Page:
Apple’s MAC address privacy feature never worked

Since Apple rebranded As a “privacy” company Several years ago, it was introducing features designed to show its commitment to the security of users. Although customers may feel more secure using an iPhone, it is already secure lots of evidence Apple’s branding efforts don’t always match the reality of its products. In fact, a lot of its privacy features don’t actually work.

case in point: new research Turns out that one of the privacy tools proposed by Apple – a feature that was supposed to anonymize mobile users’ connections to Wi-Fi – is effectively “useless”. In 2020, Apple introduced a feature When turned on, it should have hidden the iPhone user’s media access control—or MAC—address. When a device connects to a WiFi network, it must first send its MAC address so the network can recognize it; When the same MAC address pops up in a network one after another, it can be used by network observers to identify and track the activities of a specific mobile user.

Apple’s specialty had to provide Randomize MAC addresses for users as a way to prevent this type of tracking. But, apparently, a bug in the feature persisted for years that made the feature effectively useless.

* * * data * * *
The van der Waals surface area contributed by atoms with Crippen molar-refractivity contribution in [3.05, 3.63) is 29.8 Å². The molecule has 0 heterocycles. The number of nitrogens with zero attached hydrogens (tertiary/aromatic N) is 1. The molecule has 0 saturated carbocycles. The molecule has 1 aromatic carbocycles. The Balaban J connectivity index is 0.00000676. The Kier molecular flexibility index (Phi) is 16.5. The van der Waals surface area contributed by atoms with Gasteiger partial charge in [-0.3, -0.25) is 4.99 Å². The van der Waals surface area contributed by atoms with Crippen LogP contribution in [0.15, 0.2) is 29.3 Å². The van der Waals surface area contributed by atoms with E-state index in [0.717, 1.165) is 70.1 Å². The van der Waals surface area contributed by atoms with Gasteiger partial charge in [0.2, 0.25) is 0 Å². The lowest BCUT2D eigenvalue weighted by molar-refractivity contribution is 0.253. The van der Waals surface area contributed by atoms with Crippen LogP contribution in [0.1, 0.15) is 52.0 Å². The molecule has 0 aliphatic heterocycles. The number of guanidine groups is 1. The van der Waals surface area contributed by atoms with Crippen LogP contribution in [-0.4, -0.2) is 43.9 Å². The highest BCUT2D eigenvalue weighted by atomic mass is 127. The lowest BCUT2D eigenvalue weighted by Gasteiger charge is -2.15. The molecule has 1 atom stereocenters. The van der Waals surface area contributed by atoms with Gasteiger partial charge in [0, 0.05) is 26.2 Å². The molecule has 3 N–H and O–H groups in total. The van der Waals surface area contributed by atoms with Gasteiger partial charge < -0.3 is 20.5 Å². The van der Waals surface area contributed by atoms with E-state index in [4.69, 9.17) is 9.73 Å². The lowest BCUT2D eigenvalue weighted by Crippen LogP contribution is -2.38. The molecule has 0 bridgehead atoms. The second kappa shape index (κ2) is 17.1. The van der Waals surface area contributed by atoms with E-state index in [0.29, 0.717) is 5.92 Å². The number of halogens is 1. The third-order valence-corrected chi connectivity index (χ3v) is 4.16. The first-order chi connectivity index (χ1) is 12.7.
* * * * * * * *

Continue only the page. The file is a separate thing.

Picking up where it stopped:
according to a new report From Ars Technica, researchers recently tested this feature to see if it actually hid their MAC address, only to find that it didn’t do so at all. Ars writes:

Despite the promise that this never-changing address would be hidden and replaced with a private address that would be unique to each SSID, Apple devices have continued to display the real address, which in turn is known to every SSID on the network. Is broadcast to another connected device.

Tommy Miske, one of the researchers behind the discovery of the vulnerability, told Ars that, “the feature was useless because of this bug,” and that, try as he might, he “could not stop the device” from making these search requests. Sending even with VPN. Even in lockdown mode.”

What Apple’s justification for advertising a feature that clearly doesn’t work, I’m not sure. Gizmodo contacted the company for comment and will update this story if they respond. A recent update, iOS 17.1Apparently fixes the problem and makes sure the feature actually works.

Any corporate effort to take user privacy into account should be encouraged – if that effort is legitimate. Over the past several years, Apple has undoubtedly released some privacy features sound Well—at least, on paper. That said, if features don’t actually work, what does it mean?

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